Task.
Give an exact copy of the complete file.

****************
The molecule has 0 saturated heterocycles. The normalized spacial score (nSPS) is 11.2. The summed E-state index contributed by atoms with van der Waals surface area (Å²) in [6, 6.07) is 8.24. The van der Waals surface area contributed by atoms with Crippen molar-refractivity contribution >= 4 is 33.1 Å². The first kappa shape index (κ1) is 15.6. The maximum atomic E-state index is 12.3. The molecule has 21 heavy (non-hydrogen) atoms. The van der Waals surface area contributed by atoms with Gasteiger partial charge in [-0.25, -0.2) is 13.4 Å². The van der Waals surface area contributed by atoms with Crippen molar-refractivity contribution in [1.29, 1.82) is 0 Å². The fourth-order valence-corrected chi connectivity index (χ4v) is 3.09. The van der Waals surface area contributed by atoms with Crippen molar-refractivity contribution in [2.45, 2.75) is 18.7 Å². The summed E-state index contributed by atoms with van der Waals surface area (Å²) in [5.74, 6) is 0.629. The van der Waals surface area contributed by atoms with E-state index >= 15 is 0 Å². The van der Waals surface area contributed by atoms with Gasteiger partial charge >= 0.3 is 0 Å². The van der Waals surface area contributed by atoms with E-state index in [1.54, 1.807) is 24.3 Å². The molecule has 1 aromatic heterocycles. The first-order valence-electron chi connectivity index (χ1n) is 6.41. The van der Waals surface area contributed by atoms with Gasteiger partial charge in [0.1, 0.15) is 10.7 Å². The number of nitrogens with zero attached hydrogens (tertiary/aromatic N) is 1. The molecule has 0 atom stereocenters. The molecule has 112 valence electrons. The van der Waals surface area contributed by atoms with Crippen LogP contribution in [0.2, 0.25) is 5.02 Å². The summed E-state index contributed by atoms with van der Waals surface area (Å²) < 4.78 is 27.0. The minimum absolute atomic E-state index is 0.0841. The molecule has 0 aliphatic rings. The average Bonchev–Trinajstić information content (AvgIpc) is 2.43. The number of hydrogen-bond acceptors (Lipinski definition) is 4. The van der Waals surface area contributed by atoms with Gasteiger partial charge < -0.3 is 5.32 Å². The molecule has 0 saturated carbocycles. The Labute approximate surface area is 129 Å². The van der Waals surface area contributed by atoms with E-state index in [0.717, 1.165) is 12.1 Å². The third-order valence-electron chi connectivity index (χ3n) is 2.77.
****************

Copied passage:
The molecule has 0 saturated heterocycles. The normalized spacial score (nSPS) is 11.2. The summed E-state index contributed by atoms with van der Waals surface area (Å²) in [6, 6.07) is 8.24. The van der Waals surface area contributed by atoms with Crippen molar-refractivity contribution >= 4 is 33.1 Å². The first kappa shape index (κ1) is 15.6. The maximum atomic E-state index is 12.3. The molecule has 21 heavy (non-hydrogen) atoms. The van der Waals surface area contributed by atoms with Gasteiger partial charge in [-0.25, -0.2) is 13.4 Å². The van der Waals surface area contributed by atoms with Crippen molar-refractivity contribution in [1.29, 1.82) is 0 Å². The fourth-order valence-corrected chi connectivity index (χ4v) is 3.09. The van der Waals surface area contributed by atoms with Crippen molar-refractivity contribution in [2.45, 2.75) is 18.7 Å². The summed E-state index contributed by atoms with van der Waals surface area (Å²) in [5.74, 6) is 0.629. The van der Waals surface area contributed by atoms with E-state index >= 15 is 0 Å². The van der Waals surface area contributed by atoms with Gasteiger partial charge >= 0.3 is 0 Å². The van der Waals surface area contributed by atoms with E-state index in [1.54, 1.807) is 24.3 Å². The molecule has 1 aromatic heterocycles. The first-order valence-electron chi connectivity index (χ1n) is 6.41. The van der Waals surface area contributed by atoms with Gasteiger partial charge in [0.1, 0.15) is 10.7 Å². The number of nitrogens with zero attached hydrogens (tertiary/aromatic N) is 1. The molecule has 0 atom stereocenters. The molecule has 112 valence electrons. The van der Waals surface area contributed by atoms with Crippen LogP contribution in [0.2, 0.25) is 5.02 Å². The summed E-state index contributed by atoms with van der Waals surface area (Å²) < 4.78 is 27.0. The minimum absolute atomic E-state index is 0.0841. The molecule has 0 aliphatic rings. The average Bonchev–Trinajstić information content (AvgIpc) is 2.43. The number of hydrogen-bond acceptors (Lipinski definition) is 4. The van der Waals surface area contributed by atoms with Gasteiger partial charge < -0.3 is 5.32 Å². The molecule has 0 saturated carbocycles. The Labute approximate surface area is 129 Å². The van der Waals surface area contributed by atoms with E-state index in [0.717, 1.165) is 12.1 Å². The third-order valence-electron chi connectivity index (χ3n) is 2.77.